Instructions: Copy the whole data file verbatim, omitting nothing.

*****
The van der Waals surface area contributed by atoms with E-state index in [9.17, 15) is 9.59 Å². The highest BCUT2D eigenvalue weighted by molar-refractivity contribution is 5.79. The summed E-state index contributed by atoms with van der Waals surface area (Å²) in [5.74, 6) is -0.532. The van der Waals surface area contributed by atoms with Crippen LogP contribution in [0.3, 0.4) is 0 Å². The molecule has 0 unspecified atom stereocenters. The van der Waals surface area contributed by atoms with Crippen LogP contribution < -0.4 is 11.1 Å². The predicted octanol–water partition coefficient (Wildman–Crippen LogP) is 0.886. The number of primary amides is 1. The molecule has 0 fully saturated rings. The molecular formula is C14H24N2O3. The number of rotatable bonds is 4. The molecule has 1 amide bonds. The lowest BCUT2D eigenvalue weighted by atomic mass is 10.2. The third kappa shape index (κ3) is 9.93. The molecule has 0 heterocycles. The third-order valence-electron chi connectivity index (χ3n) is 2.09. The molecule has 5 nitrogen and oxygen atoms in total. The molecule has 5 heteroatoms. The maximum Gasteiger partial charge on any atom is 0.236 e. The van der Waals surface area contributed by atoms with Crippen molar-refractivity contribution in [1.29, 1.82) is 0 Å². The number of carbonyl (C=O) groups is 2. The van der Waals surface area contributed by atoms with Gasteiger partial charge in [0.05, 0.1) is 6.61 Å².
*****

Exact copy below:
The van der Waals surface area contributed by atoms with E-state index in [9.17, 15) is 9.59 Å². The highest BCUT2D eigenvalue weighted by molar-refractivity contribution is 5.79. The summed E-state index contributed by atoms with van der Waals surface area (Å²) in [5.74, 6) is -0.532. The van der Waals surface area contributed by atoms with Crippen LogP contribution in [0.3, 0.4) is 0 Å². The molecule has 0 unspecified atom stereocenters. The van der Waals surface area contributed by atoms with Crippen LogP contribution < -0.4 is 11.1 Å². The predicted octanol–water partition coefficient (Wildman–Crippen LogP) is 0.886. The number of primary amides is 1. The molecule has 0 fully saturated rings. The molecular formula is C14H24N2O3. The number of rotatable bonds is 4. The molecule has 1 amide bonds. The lowest BCUT2D eigenvalue weighted by atomic mass is 10.2. The third kappa shape index (κ3) is 9.93. The molecule has 0 heterocycles. The third-order valence-electron chi connectivity index (χ3n) is 2.09. The molecule has 5 nitrogen and oxygen atoms in total. The molecule has 5 heteroatoms. The maximum Gasteiger partial charge on any atom is 0.236 e. The van der Waals surface area contributed by atoms with Crippen molar-refractivity contribution in [1.29, 1.82) is 0 Å². The number of carbonyl (C=O) groups is 2. The van der Waals surface area contributed by atoms with Gasteiger partial charge in [0.05, 0.1) is 6.61 Å².